A couple of weeks ago, I bought Fallout 4. I've been loving it. But I have two major criticisms. Firstly, the settlement building is too buggy and restrictive. Secondly, I don’t think I’ve gone on a single proper ‘Quest’.
To illustrate why, let’s jump back 12 years to Star Wars: Knights of the Old Republic 2 – my all-time favorite RPG.
There is a bounty on my head, put there by The Exchange. I’m on Nar Shaddaa, the gaping maw of Nal Hutta, swallowing in all the illicit cargo and refugees of the galaxy. My mission: find the guy that placed that bounty. No further guidance. No markers on my minimap. The only hint the player gets is to ‘make noise’. You don’t find the exchange, they find you, so make yourself worth their while. I chose to break their toys, dismantle their power base and kill their operatives.
Now compare this to a similar quest from the more modern (but still Star Wars) SWTOR. As a Jedi Knight, you cross blades with a Sith Lord called Darth Angral. You need him out of the picture for plot reasons, but he’s sitting on his dreadnaught roaming the galaxy, you need to make yourself important enough for him to deal with personally. You follow quest markers to pre-defined activities that unlock the next mission in the narrative. Kill his apprentices. Dismantle his power base. Break his toys. But I can’t remember for the life of me where I did these things. I think I broke some of his stuff on Nar Shadaa and killed an apprentice there, but that’s it and even then I don’t remember it that well, even though I played it far more recently. Furthermore, this mission is a single player mission, meant to stand out among the throng of MMO sidequests.
So I ask you, how come two quests that share the same narrative and activities make such different impressions on me as a player?
I reckon the difference is in the handholding.
All too often in games we find that we are told to do a thing, given a nice shiny objective marker, and that is that. No mystery, no exploration, just get in and get out so the plot can move forward. Designers seem to have forgotten that the joy of questing goes beyond loot and enemies. Morrowind does not hold the player’s hand. If your quest takes you to a cave, hope in the name of Talos that you were paying attention to the dialogue, because chances are that the quest giver gave you directions. Fast forward to Skyrim and all I’ve got to do is follow the marker ‘til I walk right in. I might even be able to fast travel. No mystery, no granduer, just go fetch a sword.
There are of course reasons for the gradual increase in handholding over the last 10-15 years. Games have more content, so markers help players to sort through the clutter. Gaming has spread to the masses, so developers and especially publishers want games to appeal to those who aren’t as dedicated as the more traditional ‘gamer’. There are also times when it simply fits with the aesthetic (such as MMOs), where such indicators are expected. But it is rare to find a game that ditches them entirely and lets the player explore their way to victory – to do good by that great word ‘Quest’.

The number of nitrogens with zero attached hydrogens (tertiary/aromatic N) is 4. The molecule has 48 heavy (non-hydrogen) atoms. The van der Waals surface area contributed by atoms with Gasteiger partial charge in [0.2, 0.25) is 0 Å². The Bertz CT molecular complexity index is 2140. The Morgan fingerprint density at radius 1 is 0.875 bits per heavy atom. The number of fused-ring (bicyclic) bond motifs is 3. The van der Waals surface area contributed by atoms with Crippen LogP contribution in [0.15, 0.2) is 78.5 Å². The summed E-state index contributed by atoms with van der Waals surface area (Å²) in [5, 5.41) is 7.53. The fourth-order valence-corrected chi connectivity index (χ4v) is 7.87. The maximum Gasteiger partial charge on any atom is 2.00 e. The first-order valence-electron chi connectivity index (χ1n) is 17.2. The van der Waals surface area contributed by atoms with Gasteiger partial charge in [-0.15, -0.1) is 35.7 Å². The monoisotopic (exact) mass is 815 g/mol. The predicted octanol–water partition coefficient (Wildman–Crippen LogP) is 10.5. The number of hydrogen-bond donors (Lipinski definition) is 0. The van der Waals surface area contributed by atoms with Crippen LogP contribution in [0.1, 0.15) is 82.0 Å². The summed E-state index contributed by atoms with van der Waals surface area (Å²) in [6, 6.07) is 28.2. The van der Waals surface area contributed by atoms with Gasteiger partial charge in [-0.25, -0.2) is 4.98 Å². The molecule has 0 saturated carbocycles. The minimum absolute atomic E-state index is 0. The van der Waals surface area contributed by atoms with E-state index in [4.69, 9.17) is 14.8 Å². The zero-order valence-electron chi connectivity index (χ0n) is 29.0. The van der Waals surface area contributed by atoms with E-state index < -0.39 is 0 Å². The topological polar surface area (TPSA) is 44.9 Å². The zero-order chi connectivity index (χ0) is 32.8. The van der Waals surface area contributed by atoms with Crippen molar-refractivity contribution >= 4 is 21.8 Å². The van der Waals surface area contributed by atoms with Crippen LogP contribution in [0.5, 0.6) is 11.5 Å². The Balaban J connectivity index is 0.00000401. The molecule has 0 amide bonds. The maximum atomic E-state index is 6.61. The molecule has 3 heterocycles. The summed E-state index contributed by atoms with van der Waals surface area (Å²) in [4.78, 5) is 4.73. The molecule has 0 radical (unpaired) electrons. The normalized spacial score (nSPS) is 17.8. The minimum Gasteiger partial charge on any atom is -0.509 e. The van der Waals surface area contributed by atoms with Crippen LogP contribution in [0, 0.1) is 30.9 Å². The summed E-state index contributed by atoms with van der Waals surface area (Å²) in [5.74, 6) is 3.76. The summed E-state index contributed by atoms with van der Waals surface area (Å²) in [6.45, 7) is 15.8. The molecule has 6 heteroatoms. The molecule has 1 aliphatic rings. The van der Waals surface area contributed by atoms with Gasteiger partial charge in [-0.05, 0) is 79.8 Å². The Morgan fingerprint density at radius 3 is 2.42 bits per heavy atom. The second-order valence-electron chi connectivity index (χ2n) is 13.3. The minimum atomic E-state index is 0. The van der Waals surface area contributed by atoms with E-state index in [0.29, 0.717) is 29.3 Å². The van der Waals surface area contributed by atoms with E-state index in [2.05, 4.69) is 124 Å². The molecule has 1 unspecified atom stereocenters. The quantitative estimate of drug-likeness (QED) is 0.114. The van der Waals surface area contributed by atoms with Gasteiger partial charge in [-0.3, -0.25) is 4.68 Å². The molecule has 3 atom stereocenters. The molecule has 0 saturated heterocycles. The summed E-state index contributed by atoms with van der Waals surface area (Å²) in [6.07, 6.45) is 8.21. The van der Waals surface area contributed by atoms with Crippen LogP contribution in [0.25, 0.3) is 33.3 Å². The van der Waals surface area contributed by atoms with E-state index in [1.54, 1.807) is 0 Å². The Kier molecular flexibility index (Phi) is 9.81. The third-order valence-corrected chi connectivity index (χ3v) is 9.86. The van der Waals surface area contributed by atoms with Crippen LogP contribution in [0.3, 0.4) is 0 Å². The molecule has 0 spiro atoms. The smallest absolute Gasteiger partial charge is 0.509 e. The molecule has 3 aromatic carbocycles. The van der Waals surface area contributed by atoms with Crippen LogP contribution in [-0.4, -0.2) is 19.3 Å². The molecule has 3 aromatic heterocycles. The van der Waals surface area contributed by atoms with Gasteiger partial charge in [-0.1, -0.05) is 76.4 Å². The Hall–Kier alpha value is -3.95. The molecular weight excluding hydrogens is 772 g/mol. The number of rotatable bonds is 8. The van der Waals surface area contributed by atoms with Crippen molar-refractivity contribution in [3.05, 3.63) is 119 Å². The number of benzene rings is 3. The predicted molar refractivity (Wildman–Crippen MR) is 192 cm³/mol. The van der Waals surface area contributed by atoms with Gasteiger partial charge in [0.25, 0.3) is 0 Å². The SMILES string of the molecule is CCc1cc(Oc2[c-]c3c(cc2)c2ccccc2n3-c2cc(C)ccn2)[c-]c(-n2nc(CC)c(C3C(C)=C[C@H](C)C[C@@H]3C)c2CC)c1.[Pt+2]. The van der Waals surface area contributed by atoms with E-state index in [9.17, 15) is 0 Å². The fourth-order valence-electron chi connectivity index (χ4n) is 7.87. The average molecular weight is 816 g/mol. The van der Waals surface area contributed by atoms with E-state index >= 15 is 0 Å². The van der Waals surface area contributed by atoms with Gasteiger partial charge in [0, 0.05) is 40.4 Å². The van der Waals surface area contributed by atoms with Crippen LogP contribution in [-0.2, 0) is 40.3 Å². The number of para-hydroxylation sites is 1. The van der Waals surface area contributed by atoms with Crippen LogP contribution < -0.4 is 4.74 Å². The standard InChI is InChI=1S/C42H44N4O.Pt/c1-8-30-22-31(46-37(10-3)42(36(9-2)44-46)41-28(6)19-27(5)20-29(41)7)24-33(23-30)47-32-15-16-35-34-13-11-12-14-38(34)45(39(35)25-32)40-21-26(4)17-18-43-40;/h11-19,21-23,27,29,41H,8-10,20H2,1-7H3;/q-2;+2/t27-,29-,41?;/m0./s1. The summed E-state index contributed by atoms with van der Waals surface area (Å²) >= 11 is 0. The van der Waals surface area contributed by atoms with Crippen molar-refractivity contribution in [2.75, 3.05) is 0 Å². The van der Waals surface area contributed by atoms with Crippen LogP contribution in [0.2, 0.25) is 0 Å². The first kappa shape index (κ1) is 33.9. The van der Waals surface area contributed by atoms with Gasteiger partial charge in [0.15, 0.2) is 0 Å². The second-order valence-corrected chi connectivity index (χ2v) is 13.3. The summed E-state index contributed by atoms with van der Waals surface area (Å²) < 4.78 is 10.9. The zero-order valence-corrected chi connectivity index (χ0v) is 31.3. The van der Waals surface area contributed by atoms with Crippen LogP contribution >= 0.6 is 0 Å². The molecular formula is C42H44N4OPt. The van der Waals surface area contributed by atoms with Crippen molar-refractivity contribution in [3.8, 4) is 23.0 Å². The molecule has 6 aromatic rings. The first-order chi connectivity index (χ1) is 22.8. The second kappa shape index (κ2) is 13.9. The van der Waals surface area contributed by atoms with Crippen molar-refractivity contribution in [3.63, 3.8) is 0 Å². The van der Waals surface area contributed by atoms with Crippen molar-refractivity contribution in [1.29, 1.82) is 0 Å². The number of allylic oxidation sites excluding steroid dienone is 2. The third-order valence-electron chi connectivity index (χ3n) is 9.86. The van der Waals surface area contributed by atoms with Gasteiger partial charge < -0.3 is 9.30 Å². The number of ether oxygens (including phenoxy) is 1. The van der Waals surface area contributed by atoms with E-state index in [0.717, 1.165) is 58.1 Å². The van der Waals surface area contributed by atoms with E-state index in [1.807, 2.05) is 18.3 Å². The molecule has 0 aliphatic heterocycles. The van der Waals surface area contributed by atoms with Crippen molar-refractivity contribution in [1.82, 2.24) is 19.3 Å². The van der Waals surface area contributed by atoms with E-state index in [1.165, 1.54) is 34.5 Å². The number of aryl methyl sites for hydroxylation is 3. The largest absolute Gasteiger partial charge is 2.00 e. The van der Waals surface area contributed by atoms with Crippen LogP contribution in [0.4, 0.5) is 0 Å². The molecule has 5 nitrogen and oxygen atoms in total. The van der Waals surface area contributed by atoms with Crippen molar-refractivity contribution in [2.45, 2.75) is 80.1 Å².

Getting The Exchange to go after you could easily have been set up as a series of marked quests. But in refusing to hold the player’s hand this simple goal becomes an exercise in puzzle solving and exploration. To find ways to make my presence known I must first get to know the world, to find pressure points ripe for exploitation. The player must wonder around and talk to the inhabitants; the refugees, the bounty hunters. If a refugee tells me about some Exchange supplies I can steal then I will need to remember where they are and how to get at them. In SWTOR or Skyrim or Fallout 4 all I have to do is follow my quest marker. I don’t even have to remember why I’m there in the first place. There is a ray of sunshine, however.
The exceptions are the Souls games. They avoid quest markers because it encourages exploration which in turn allows the player to discover secrets that put forth the game’s narrative. This is a natural boon of ditching the quest marker. In having to look about for our goal we must take in our environment. Doing that creates space to insert a narrative through that environment, leading the player to engage with the world rather than simply shoot it. Ironically, Bethesda are among the best at this, but we spend too much time following quest markers to take in these brilliant little stories.
The word ‘Quest’ is overused. To kill some ghouls is not a quest; it is a chore so I can unlock the next mission. To find and eliminate Darth Angral could be a quest, but the missions are designed so as to hold the player’s hand and do not contain the information to do the mission unaided by the prodding of the user interface. This makes sense from a business perspective; SWTOR is an MMO that appeals to casual Star Wars fans. SWTOR players are not Dark Souls players. However the quality of single player quests suffers for this decision. But to find the mysterious criminal organization known as The Exchange is a great journey, requiring puzzle solving, player agency and exploration. From a technical perspective, these missions are the same. Go to location X, trigger event Y, repeat until bad guy is angry. But because I am told exactly how to do it, the player is robbed of the chance to explore for themselves. It’s not like KotOR 2 didn’t offer hints if you really needed them (there is a quest journal tucked into one of the menus), but modern RPGs do not do the reverse. If I want to find an objective for myself, I can’t, because the quest giver just says ‘oh please help me’ and a blip appears on the HUD.
The sense of adventure has been lost, and the Old Ways warrent a revival.